Concepts: Biodiversity, Ecology, Geography, Ecosystem, Knowledge, Analysis, Ecological economics, Great Lakes


The continuous release of pharmaceuticals and personal care products (PPCPs) into freshwater systems impacts the health of aquatic organisms. This study evaluates the concentrations and bioaccumulation of PPCPs and the selective uptake of antidepressants in fish from the Niagara River, which connects two of the North American Great lakes (Erie and Ontario). The Niagara River receives PPCPs from different wastewater treatment plants (WWTPs) situated along the river and Lake Erie. Of the 22 targeted PPCPs, 11 were found at part-per-billion levels in WWTP effluents and at part-per-trillion levels in river water samples. The major pollutants observed were the antidepressants (citalopram, paroxetine, sertraline, venlafaxine, and bupropion, and their metabolites norfluoxetine and norsertraline) and the antihistamine diphenhydramine. These PPCPs accumulate in various fish organs, with norsertraline exhibiting the highest bioaccumulation factor (up to about 3000) in the liver of rudd (Scardinius erythrophthalmus), which is an invasive species to the Great Lakes. The antidepressants were selectively taken up by various fish species at different trophic levels, and were further metabolized once inside the organism. The highest bioaccumulation was found in the brain, followed by liver, muscle, and gonads, and can be attributed to direct exposure to WWTP effluent.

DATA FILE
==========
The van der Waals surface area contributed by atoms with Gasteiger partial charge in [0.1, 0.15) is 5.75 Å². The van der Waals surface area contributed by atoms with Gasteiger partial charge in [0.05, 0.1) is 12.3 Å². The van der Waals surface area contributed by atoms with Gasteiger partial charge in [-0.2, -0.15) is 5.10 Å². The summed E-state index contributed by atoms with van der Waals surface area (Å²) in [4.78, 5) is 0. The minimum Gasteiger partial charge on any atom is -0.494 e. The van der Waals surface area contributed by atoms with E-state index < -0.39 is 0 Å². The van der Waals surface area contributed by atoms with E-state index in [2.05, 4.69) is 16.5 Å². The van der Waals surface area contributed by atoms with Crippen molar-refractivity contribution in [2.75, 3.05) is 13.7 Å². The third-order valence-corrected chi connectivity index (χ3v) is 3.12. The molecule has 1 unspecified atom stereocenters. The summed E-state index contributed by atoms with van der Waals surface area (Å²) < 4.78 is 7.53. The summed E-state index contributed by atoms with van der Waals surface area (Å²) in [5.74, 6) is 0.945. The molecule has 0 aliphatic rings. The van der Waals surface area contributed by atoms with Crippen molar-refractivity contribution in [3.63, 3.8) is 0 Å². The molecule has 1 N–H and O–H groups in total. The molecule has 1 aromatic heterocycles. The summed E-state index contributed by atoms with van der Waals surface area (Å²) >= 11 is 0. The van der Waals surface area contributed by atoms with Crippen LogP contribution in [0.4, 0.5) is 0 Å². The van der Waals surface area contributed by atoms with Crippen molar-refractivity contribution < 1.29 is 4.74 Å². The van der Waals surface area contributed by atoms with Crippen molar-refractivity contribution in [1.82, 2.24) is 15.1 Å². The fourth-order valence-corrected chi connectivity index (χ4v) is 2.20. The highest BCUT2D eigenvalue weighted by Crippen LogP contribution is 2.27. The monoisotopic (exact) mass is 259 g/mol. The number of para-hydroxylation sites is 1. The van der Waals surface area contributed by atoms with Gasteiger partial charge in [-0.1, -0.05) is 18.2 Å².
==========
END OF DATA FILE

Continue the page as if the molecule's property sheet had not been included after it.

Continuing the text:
Concepts: Sewage treatment, Antidepressant, Selective serotonin reuptake inhibitor, Ontario, Great Lakes, Buffalo, New York, Lake Erie, Niagara River


The generation mechanism of meteotsunamis, which are meteorologically induced water waves with spatial/temporal characteristics and behavior similar to seismic tsunamis, is poorly understood. We quantify meteotsunamis in terms of seasonality, causes, and occurrence frequency through the analysis of long-term water level records in the Laurentian Great Lakes. The majority of the observed meteotsunamis happen from late-spring to mid-summer and are associated primarily with convective storms. Meteotsunami events of potentially dangerous magnitude (height > 0.3 m) occur an average of 106 times per year throughout the region. These results reveal that meteotsunamis are much more frequent than follow from historic anecdotal reports. Future climate scenarios over the United States show a likely increase in the number of days favorable to severe convective storm formation over the Great Lakes, particularly in the spring season. This would suggest that the convectively associated meteotsunamis in these regions may experience an increase in occurrence frequency or a temporal shift in occurrence to earlier in the warm season. To date, meteotsunamis in the area of the Great Lakes have been an overlooked hazard.

Concepts: Lake, United States, Precipitation, Storm, Lake Superior, Great Lakes, Lake Michigan, Severe weather